The Girl With All the Gifts


Post Photo Courtesy of:

The Girl With All The Gifts

-Book Reviewed by Jemma Beggs

Rarely has an author used the writer’s golden rule of  “Show, don’t tell” to such dazzling effect as M.R.Carey, in his sublime novel, The Girl with All the Gifts. Set in a dystopian future, a fungal infection has ravaged the majority of humanity. When the fungus hits, humans transform into near-invincible flesh-eating machines called “hungries.” Readers are on a treacherous journey. A group of survivors and a young girl named Melanie—the “girl with all the gifts” must venture through a rapidly unravelling, and strange universe.

Narratives that switch perspectives from chapter to chapter often frustrate readers, however, M.R. Carey has used the device expertly, telling his tale through the eyes of multiple characters. In this way, he exposes the raw thoughts and emotions of a community on edge. Principally, we see the world through the eyes of Melanie, a little girl who is unaware that she is actually a “hungry.” In this way, we get to view things from a unique perspective as Melanie has never seen the outside world before and knows nothing of pre-apocalyptic life, so everything is a wonder to her. Gifted with a genius IQ and the best traits of both humans and hungries, Melanie is perfectly placed to help find a cure to this deadly infection.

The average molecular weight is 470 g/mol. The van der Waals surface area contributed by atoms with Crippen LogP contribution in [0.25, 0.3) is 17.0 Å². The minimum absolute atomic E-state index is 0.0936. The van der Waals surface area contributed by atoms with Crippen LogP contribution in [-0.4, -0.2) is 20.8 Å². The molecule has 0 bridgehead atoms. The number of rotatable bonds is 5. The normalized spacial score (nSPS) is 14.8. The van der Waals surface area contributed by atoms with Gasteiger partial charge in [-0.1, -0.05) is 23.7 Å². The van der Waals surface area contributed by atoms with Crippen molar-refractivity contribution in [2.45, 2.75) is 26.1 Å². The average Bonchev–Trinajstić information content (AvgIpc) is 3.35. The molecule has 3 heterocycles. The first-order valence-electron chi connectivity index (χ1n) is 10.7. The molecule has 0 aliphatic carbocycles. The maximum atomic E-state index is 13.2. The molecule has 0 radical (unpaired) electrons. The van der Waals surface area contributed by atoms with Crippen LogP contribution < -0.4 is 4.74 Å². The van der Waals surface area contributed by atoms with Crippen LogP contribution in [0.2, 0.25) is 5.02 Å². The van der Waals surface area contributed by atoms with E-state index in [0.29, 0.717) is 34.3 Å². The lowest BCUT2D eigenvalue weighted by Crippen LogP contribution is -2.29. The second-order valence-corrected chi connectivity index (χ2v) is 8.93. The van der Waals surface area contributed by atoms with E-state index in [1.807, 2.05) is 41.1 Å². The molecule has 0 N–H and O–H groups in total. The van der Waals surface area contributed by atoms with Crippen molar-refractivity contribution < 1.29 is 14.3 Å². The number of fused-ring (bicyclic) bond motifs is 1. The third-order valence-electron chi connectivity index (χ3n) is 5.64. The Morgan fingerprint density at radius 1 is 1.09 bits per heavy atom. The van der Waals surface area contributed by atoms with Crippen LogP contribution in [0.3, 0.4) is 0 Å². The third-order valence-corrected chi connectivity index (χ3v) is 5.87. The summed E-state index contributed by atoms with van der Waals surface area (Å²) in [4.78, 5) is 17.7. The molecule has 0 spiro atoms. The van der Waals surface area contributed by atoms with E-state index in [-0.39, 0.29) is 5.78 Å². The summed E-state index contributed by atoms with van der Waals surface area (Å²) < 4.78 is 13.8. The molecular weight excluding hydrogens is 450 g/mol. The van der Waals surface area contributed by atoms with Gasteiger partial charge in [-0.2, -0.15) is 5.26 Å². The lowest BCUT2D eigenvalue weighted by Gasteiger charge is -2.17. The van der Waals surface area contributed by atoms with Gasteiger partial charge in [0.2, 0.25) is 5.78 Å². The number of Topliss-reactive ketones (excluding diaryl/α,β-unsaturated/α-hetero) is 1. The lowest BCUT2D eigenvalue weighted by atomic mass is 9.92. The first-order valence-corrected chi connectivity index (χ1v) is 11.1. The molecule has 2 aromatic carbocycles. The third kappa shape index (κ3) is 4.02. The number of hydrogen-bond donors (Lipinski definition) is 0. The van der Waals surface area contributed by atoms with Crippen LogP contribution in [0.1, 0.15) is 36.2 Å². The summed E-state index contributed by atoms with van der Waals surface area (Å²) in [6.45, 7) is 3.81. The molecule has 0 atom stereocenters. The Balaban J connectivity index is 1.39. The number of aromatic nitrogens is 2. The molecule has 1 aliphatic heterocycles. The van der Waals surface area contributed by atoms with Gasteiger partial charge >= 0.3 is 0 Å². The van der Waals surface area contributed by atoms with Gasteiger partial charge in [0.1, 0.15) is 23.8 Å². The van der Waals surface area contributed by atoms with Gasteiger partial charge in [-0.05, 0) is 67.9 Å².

Whilst her mind may be far superior for a girl of her age, at heart Melanie is an insecure child desperate to be loved by her teacher, Miss Justineau.  She adores Miss Justineau and believes that “there can’t be anyone better or kinder or lovelier… anywhere in the world.” Miss Justineau is the only teacher who treats Melanie as a child rather than a monster. Melanie hardly comprehends her teacher’s reasons, nevertheless, she responds to the attention and kindness with adulation, conveying her strong desire to protect Miss Justineau; who makes her feel “like the most important person in the world.” For her part, Miss Justineau develops an affection for Melanie despite the dangers of such a relationship, risking her life on more than one occasion to protect her from harm.

A participant in an experimental operation to learn more about the minds of hungries, Helen Justineau is a damaged yet headstrong woman. She battles the demons of her past and present while constantly hiding from the morality of her actions. She is in constant conflict with head scientist Caroline Caldwell—a cold-hearted and obsessive doctor, only content when she is busy extracting brains from live hungries. Leading the group is the decisive Sargent Ed Parks, who bears responsibility for keeping the group alive. Parks is aided by the young and inexperienced Private Kierran Gallagher.